The word its means ‘belonging to it’ (as in hold its head still while I jump on its back). It is a possessive pronoun like his.

Don’t blame me. Seems like it should be the other way around.

The Aleph

Aleph

There are two observations that I would wish to add: one, with regard to the nature of the Aleph; the other, with respect to its name. Let me begin with the latter: “aleph”, as we all know, is the name of the first letter of the alphabet of the sacred language. Its application to the disk of my tale would not appear to be accidental. In the Kabbala, that letter signifies the En Soph, the pure and unlimited godhead; it has also been said that its shape is that of a man pointing to the sky and the earth, in order to show that the lower world is the map and mirror of the higher. For the Mengenlebre, the aleph is the symbol of the transfinite numbers, in which the whole is not greater than any of its parts. I would like to know: Did Carlos Argentino choose that name or did he read it, applied to another point at which all points converge, in one of the innumerable texts revealed to him by the Aleph in his house? Incredible as it may seem, I believe that there is (or was) another Aleph; I believe the Aleph of Calle Garay was a false Aleph.

– The Aleph, Borges.

Cool film podcast.


The Canon, with Amy Nicholson.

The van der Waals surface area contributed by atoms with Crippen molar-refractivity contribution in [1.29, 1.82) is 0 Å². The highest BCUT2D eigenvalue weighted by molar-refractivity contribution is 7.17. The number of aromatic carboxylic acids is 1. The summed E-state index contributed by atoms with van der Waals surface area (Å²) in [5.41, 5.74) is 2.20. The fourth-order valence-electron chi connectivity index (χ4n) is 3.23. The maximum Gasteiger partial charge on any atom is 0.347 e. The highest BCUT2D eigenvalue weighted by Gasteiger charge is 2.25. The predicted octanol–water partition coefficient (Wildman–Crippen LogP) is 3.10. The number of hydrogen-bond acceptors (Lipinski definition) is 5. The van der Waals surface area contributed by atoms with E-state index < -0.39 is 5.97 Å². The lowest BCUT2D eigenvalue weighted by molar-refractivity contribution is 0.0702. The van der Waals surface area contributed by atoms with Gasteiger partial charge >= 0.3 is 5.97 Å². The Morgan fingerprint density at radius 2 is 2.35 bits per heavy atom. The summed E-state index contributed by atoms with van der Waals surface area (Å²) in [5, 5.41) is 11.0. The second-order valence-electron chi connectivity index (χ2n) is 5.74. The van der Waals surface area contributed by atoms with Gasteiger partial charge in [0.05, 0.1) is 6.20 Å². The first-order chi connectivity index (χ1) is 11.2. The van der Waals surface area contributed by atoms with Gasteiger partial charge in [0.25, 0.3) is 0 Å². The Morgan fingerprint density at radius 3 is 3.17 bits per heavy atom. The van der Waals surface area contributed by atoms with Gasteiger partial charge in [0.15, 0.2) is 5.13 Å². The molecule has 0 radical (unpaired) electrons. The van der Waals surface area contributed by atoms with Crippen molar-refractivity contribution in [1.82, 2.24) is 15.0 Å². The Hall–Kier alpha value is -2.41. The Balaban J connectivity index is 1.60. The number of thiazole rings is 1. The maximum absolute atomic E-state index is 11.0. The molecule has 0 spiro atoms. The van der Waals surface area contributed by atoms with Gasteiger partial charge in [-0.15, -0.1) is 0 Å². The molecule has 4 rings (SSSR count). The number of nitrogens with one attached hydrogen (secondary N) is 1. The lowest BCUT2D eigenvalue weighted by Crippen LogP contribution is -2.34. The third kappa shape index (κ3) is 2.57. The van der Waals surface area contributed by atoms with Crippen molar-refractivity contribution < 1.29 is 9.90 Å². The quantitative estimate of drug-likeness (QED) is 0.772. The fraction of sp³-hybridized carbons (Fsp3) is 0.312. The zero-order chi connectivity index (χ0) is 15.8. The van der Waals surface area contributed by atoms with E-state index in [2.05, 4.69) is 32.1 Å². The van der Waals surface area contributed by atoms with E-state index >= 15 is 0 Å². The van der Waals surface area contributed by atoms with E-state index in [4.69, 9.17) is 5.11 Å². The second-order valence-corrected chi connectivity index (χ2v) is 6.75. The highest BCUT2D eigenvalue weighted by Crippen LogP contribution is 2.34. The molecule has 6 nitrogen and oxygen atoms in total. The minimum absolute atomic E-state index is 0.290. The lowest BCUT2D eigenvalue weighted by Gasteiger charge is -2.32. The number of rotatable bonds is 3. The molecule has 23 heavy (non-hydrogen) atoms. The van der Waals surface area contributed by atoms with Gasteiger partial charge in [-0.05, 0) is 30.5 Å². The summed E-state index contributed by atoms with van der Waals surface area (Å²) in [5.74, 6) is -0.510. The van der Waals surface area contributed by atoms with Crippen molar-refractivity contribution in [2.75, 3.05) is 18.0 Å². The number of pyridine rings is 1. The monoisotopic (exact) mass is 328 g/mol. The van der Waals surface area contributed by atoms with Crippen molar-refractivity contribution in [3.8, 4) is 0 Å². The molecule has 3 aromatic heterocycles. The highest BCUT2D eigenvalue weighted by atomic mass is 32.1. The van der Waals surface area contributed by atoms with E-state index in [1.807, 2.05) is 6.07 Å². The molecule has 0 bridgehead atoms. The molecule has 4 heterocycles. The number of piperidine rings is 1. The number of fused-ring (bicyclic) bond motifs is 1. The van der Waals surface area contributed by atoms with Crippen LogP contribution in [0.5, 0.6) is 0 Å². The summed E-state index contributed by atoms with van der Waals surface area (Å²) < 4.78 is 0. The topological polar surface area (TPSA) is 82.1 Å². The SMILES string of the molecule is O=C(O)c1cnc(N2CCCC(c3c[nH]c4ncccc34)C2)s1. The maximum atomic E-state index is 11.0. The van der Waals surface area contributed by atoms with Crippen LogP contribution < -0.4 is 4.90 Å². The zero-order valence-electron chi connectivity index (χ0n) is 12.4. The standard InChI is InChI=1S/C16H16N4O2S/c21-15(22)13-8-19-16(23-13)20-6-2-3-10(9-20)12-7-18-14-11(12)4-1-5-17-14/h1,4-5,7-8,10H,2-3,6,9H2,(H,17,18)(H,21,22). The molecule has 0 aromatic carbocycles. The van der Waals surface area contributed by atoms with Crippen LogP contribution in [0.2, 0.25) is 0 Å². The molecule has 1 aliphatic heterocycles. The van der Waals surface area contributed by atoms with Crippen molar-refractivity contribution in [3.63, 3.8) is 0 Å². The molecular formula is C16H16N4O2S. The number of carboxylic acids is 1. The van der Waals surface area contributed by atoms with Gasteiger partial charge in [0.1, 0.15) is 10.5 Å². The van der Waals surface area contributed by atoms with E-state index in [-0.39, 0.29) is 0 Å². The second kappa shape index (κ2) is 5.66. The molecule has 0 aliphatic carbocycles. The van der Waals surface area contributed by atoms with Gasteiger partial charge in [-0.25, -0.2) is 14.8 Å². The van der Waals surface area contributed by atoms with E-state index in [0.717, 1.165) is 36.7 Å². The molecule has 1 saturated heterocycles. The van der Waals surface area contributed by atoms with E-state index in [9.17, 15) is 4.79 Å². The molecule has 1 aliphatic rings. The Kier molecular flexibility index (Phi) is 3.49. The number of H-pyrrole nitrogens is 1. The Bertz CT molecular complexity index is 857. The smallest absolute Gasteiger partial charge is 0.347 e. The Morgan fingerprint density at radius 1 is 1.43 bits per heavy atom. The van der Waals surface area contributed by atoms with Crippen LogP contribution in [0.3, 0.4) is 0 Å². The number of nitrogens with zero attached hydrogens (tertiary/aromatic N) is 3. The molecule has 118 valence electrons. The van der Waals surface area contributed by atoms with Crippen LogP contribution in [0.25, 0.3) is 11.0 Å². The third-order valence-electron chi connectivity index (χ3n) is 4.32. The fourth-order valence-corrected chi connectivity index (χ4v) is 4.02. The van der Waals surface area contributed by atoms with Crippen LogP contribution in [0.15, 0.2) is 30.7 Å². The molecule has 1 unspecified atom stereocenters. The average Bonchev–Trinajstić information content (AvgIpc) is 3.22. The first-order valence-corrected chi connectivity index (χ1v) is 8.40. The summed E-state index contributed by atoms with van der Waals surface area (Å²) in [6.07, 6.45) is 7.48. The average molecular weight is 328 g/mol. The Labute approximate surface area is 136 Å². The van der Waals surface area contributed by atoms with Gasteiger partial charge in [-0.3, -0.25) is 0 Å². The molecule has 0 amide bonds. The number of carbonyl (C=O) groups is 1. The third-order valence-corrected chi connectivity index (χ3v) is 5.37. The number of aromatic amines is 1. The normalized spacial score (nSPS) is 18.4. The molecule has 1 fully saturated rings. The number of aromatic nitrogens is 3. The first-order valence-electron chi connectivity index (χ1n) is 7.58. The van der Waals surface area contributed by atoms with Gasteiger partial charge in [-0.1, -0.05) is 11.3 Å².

“What films should be included in the list of all-time greats? Film critic Amy Nicholson (MTV News) and a guest debate, discuss and sometimes harmoniously agree about whether a film should be Canon-ized. Ultimately, the decision is yours. Cast your vote in the Earwolf [aka FearWolf] forums, and decide the legacy of each movie forevermore. No pressure.”

I’ve been listening to this show for a while, but it’s really been on a roll lately. October is apparently Fear/Horror month. Good stuff.

School refusal

“It’s a struggle that many parents are familiar with — your child doesn’t want to go to school. But for some kids, this happens every day, leading to weeks and sometimes months of missing school. Mental health professionals say these students’ chronic absenteeism is part of a condition called “school refusal” that may be triggered by anxiety, depression, family crises and other traumatic life events.”

Interesting talk on Here and Now.

Telic and Atelic activities.

Philosophy Bites takes on:
The Meaning of Life; or, How to Avoid the Midlife Crisis

What’s the solution? Key, Setiya argues, is to distinguish between telic and atelic activities:

Telic: “Almost anything we call a ‘project’ will be telic: buying a house, starting a family, earning a promotion, getting a job. These are all things one can finish or complete”.

Atelic: “not all activities are like this. Some do not aim at a point of termination or exhaustion: a final state in which they have been achieved and there is nothing more to do. For instance,… you can go for a walk with no particular destination. Going for a walk is an ‘atelic’ activity. The same is true of hanging out with friends or family, of studying philosophy, of living a decent life. You can stop doing these things and you eventually will, but you cannot complete them in the relevant sense…. they do not have a telic character”. So, “If you are going for a walk, hanging out with friends, studying philosophy, or living a decent life, you are not on the way to achieving your end. You are already there”.